Deciphering Cicotte Signals for OKC vs Spurs Game 6

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By MICHAEL DAY

Tonight’s game between the Oklahoma City Thunder and San Antonio Spurs promises to deliver a round of excitement to NBA fans across the world. Contrast the Thunder-Spurs series with the Raptors-Heat version and one wonders how both are considered the same product. (Sorry fans of the Raptors and Heat, but the basketball played in that series is practically unwatchable.) Is there a way to ensure that there is a Game Seven for OKC and the Spurs? You bet! The NBA has “fixed” games in the past, so why not now? It’s up to our friendly referees to slightly, ever so slightly, nudge the game to a Spurs victory.

We’ve all heard about the famous Chicago White Sox team that lost the 1919 World Series on purpose, right? The iconic line, “Say it Ain’t so, Joe?” ring any bells? Anyway, according to historians, there was a pre-determined signal to the gamblers that would let them know the players would follow through on their end of the deal. This signal was Eddie Cicotte’s second pitch in Game One of the series: the pitch drilled the batter in the back. Is there an NBA version of the “Cicotte Signal”? Well, sort of, except it isn’t a lone signal. Nah, it’s separate signals added together to produce one complex wave – this way, it’s much more discreet.  Fortunately, for you, I’ll list them so you will know the real deal.

The star player somehow gets into early foul trouble.

The prime target here is Kevin Durant. The referees may not even have to look very hard to call early fouls on Durant – he’s committed some bad reach-in fouls in previous games. These will all get called in this game. Some might say, “Why not put Russell Westbrook in foul trouble?” Well, the strategy for Westbrook is next.

Normal fouls given to the offensive player driving to the basket will now not get called.

This is obviously for Russell Westbrook. Since Westbrook is way more effective driving to the basket, the referees will take this part of his game away, so they will not call the normal fouls that favor the offensive player. Ya know, the fouls where the offensive player clearly jumps into the chest of the defender and still get the call. I’ve always wondered what the preferred method is to defend this sort of move. Get out-of-the-way? Anyway, this should force Westbrook off his game, and make him take more jump shots.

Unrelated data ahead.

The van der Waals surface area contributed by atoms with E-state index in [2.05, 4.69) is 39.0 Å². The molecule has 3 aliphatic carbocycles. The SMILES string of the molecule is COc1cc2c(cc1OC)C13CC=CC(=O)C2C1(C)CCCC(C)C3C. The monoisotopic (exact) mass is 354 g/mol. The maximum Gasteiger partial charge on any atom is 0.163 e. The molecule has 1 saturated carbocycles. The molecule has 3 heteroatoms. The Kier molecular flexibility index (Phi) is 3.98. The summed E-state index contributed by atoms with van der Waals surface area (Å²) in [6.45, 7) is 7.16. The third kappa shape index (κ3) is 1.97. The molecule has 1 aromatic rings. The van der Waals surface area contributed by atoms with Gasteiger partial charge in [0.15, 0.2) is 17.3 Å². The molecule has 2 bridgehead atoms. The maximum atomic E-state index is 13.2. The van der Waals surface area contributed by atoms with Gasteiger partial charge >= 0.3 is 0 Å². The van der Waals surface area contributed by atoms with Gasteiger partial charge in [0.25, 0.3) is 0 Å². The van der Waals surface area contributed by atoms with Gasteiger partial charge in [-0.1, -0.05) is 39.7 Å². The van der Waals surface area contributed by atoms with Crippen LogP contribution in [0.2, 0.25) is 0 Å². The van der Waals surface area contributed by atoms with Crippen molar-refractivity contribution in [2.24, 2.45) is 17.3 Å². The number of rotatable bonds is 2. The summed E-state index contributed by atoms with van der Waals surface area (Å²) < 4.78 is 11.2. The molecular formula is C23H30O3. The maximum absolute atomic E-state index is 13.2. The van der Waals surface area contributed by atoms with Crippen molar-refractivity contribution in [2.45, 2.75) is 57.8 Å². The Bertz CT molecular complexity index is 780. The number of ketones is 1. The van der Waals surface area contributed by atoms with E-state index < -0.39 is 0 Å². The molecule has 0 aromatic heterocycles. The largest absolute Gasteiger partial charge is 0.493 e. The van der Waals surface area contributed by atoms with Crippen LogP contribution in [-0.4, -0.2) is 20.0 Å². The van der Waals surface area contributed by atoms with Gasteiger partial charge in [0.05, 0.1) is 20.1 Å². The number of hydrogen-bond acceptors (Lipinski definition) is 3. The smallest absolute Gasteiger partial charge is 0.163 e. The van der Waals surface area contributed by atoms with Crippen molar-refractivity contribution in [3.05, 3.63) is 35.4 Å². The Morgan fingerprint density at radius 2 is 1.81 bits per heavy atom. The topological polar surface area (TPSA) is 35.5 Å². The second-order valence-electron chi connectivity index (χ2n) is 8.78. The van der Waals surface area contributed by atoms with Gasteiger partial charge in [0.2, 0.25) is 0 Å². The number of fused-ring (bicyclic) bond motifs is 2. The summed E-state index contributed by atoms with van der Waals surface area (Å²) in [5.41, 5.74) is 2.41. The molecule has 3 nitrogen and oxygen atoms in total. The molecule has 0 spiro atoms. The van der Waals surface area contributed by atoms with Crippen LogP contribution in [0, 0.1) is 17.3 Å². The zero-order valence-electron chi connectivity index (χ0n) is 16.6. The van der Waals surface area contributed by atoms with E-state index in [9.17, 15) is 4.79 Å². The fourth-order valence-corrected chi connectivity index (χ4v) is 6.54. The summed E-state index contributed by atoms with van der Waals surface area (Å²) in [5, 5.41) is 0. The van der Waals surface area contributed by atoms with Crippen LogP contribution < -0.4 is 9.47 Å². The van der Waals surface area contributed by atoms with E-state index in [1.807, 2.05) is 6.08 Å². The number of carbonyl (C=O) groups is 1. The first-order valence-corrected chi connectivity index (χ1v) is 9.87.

The Referee who has a beef with either Durant, Westbrook, or Coach Billy Donovan will get assigned to this game.

No need to explain this one.

The “favored” team will shoot more free throws.

Any in-doubt call will go to the Spurs. They will get into the bonus early, so they can shoot more free throws. Any drive to the basket will yield more free throws. Tony Parker and Manu Giniboli, world-class floppers, will get every call. Kawhi Leonard will get every call. Lots and lots of free throws for the Spurs.

After the outcome is sealed, calls will finally start balance out.

This is done to throw off anyone who is watching the box score. It’s easy to cry, “Foul!” when the ending box score shows one team with 2-1 ratio at the free throw line, so the referees have to throw in a few make-up calls to fix the ratio a bit.

Hopefully, the signals are now easily recognized. Sorry OKC fans, but your Game Six loss is our gain. Don’t worry, though, Game Seven will feature a more non-bias approach; hopefully, OKC will deliver a win in San Antonio.



Categories: NBA

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